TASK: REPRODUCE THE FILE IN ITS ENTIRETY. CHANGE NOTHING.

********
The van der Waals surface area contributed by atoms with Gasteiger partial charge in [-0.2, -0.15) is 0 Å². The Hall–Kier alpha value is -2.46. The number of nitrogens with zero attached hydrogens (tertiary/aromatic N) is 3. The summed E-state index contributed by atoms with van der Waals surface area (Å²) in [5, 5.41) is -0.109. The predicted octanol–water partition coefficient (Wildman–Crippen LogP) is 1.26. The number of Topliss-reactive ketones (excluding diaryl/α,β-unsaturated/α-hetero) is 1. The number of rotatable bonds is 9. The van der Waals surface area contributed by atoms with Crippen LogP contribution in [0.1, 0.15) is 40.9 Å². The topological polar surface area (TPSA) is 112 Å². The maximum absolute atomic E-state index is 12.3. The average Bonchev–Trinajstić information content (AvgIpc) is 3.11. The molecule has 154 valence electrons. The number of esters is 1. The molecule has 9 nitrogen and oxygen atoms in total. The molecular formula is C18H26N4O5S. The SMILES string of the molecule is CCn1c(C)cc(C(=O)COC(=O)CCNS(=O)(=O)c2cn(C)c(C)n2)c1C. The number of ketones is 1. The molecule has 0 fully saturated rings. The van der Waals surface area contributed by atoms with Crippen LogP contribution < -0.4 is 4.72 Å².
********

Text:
The van der Waals surface area contributed by atoms with Gasteiger partial charge in [-0.2, -0.15) is 0 Å². The Hall–Kier alpha value is -2.46. The number of nitrogens with zero attached hydrogens (tertiary/aromatic N) is 3. The summed E-state index contributed by atoms with van der Waals surface area (Å²) in [5, 5.41) is -0.109. The predicted octanol–water partition coefficient (Wildman–Crippen LogP) is 1.26. The number of Topliss-reactive ketones (excluding diaryl/α,β-unsaturated/α-hetero) is 1. The number of rotatable bonds is 9. The van der Waals surface area contributed by atoms with Crippen LogP contribution in [0.1, 0.15) is 40.9 Å². The topological polar surface area (TPSA) is 112 Å². The maximum absolute atomic E-state index is 12.3. The average Bonchev–Trinajstić information content (AvgIpc) is 3.11. The molecule has 154 valence electrons. The number of esters is 1. The molecule has 9 nitrogen and oxygen atoms in total. The molecular formula is C18H26N4O5S. The SMILES string of the molecule is CCn1c(C)cc(C(=O)COC(=O)CCNS(=O)(=O)c2cn(C)c(C)n2)c1C. The number of ketones is 1. The molecule has 0 fully saturated rings. The van der Waals surface area contributed by atoms with Crippen LogP contribution < -0.4 is 4.72 Å².